Democracy is at risk | The Triangle

Democracy is at risk

Photograph courtesy of John Ramspott at Wikimedia Commons.

As American democracy descends further into its present impasse — or abyss — we can trace the steps by which we have arrived at our unhappy moment. There’s never been a time when our politics hasn’t been a blood sport, and the wrangling for power among the Founding Fathers, including a fatal duel, was second to none. It needs, too, to be remembered that we were not given a democratic constitution at the beginning but a republican one, in which a majority of the adult population, both women and slaves, lacked many where not all rights, including suffrage, and the upper house of Congress was elected not by direct popular vote but by state legislatures. As for the lower one, gerrymandering distorted electoral results as early as 1812. Finally, the Electoral College made it possible for both the president and the vice president to be chosen by a minority of even the minority entitled to vote, and by 1824 this had occurred with John Quincy Adams’ victory over Andrew Jackson.

The right to vote was gradually extended to those originally excluded, although it took a civil war that cost 700,000 lives to (theoretically) enfranchise black males, and over a half century more to include women.  Inclusion immediately generated suppression; it was not until the last third of the twentieth century that African Americans in the South could vote as a practical matter except at the risk of their lives. Since actual mass murder would not do, poll taxes were the mechanism of choice for minority suppression, and when these were gradually outlawed they were replaced by the more cumbersome but ultimately quite profitable system of mass incarceration, which, with associated lifetime bans in many states on voting by ex-felons, have produced the same result. Such bans are still in force in many places.

It was only with Abraham Lincoln’s formula of government as a thing of, for and by the people that democracy gained footing on an even theoretical level. It was a long way from reality when he pronounced it at Gettysburg in 1863; it has been a battle ever since. Actual control of the levers of government belonged, at first, largely to a slave-owning aristocracy, and, after the Civil War, to a business class that no less effectively dominated the political process by its control of the economic one.  Nonetheless, the struggle for popular democracy continued, as trust-busting replaced abolitionism as the primary locus of struggle.

It was the patrician Franklin D. Roosevelt who gave democracy its second wind during the Great Depression, although his consolidation of executive power in the Second World War laid the foundations for the imperial presidency that besets us now. A last pushback against this in the 1970s fell lamentably and predictably short, and a combination of voter suppression and manipulation of the Electoral College has given us two minority presidencies among our last three, both unapologetically wedded to business interests.  But a more formal strategy for a minocracy, as I will term rule by a minority, emerged around the same time with the now infamous memorandum of Lewis Powell, the later Supreme Court justice, which outlined a strategy for permanent governance by the Republican Party, the preferred political vehicle of business interests. It involved dominance of the executive and the court system, and the gradual neutering of Congress, designed by the Founding Fathers as the chief instrument of government. Voter suppression, gerrymandering and the undemocratic nature of the U.S. Senate, half of whose seats come from states representing only 18 percent of the population, have helped a demographic minority control Congress, and gridlock politics, rigorously applied over the past quarter century, has done much of the rest.  The spigot of corporate money opened by the Supreme Court’s decision eight years ago in Citizens United institutionalized our practical Constitution of today: government of, by and for business.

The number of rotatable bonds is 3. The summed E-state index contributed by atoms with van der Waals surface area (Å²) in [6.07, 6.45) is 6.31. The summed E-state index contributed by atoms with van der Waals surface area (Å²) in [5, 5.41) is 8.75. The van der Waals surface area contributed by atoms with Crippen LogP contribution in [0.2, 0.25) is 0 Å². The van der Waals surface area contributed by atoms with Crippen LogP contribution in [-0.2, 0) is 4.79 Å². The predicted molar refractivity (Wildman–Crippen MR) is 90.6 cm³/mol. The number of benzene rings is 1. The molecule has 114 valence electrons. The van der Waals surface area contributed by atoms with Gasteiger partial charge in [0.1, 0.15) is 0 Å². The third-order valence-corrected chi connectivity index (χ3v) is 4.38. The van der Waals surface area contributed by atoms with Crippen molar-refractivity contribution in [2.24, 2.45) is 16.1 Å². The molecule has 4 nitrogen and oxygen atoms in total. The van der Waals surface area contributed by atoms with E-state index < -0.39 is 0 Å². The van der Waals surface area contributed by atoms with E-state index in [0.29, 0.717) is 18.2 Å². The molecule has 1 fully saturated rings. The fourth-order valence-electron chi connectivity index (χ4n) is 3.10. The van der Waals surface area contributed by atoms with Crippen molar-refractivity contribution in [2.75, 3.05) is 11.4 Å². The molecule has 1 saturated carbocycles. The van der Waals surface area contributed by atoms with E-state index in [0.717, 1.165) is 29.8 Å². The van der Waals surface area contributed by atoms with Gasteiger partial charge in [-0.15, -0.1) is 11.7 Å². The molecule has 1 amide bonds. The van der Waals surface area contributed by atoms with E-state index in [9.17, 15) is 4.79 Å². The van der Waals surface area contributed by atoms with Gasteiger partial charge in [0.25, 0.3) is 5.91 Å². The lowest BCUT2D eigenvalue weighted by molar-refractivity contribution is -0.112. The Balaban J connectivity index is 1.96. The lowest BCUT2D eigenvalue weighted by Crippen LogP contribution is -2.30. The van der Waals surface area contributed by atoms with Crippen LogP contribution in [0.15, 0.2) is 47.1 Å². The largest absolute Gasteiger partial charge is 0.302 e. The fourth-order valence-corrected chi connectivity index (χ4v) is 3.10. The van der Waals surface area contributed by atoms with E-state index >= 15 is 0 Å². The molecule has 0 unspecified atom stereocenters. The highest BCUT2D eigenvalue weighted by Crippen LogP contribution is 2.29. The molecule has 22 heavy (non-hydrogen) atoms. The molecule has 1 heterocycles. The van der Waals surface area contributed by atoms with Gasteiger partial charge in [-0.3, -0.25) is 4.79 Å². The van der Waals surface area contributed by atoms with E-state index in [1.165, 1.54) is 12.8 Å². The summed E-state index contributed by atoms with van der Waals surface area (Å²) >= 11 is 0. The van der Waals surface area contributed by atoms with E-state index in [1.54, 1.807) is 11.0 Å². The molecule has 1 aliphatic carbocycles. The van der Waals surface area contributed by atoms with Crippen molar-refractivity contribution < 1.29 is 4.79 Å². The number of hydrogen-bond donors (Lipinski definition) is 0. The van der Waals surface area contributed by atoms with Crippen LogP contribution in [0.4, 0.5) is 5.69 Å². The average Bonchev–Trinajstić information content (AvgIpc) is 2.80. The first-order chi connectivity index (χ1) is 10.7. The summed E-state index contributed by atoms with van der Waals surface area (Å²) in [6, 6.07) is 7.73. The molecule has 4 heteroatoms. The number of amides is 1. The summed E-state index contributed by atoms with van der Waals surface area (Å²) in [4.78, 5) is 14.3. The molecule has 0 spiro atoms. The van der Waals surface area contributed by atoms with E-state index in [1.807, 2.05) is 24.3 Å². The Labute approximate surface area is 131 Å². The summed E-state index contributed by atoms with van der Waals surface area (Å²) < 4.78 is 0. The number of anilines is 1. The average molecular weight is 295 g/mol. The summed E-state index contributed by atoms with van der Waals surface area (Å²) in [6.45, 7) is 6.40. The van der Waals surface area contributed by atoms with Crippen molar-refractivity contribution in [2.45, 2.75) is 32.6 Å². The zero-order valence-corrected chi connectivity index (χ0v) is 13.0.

The election of Donald Trump as president in 2016 has opened yet another chapter of democratic decline.  Trump leapfrogged over the party system to create his own political constituency, generally referred to as the “base,” substantially comprised of angry white voters kept at a boil by incendiary rallies that bear no small resemblance to those of fascism and devoted to the bizarre cult of personality Trump fostered while campaigning and has perfected in office. Politicians were supposed to be responsive to the wishes of their constituents; with Trump, they are terrified of them, and not on the Republican side alone. But Trump is of course no populist, and the prime beneficiary of his shenanigans remains the business class, including his personal empire. In practical terms, his presidency has been an extension of that of George W. Bush, with business-dictated tax cuts and partisan packing of the courts. Nonetheless, it represents a further erosion of democracy, and the opening of a demagogic politics that has paved the road for actual tyranny.  Presidents used to pay a price for lying, personal profiteering and the abuse of power in office. Trump has openly relished these displays, and redefined them for his base—and for much of a numbed public beyond it—as normative and even gratifying. This, too, is how tyranny comes.

We are at a turning-point in our long national history, and we will have to decide who and what we are.  That has been the challenge of democracy from the beginning. The hope cannot lie in any reform of the established system by itself. It must come, as democracy always does, from the body of the people itself.  If that fails, then the age of Caesars truly begins. And you won’t like it one bit.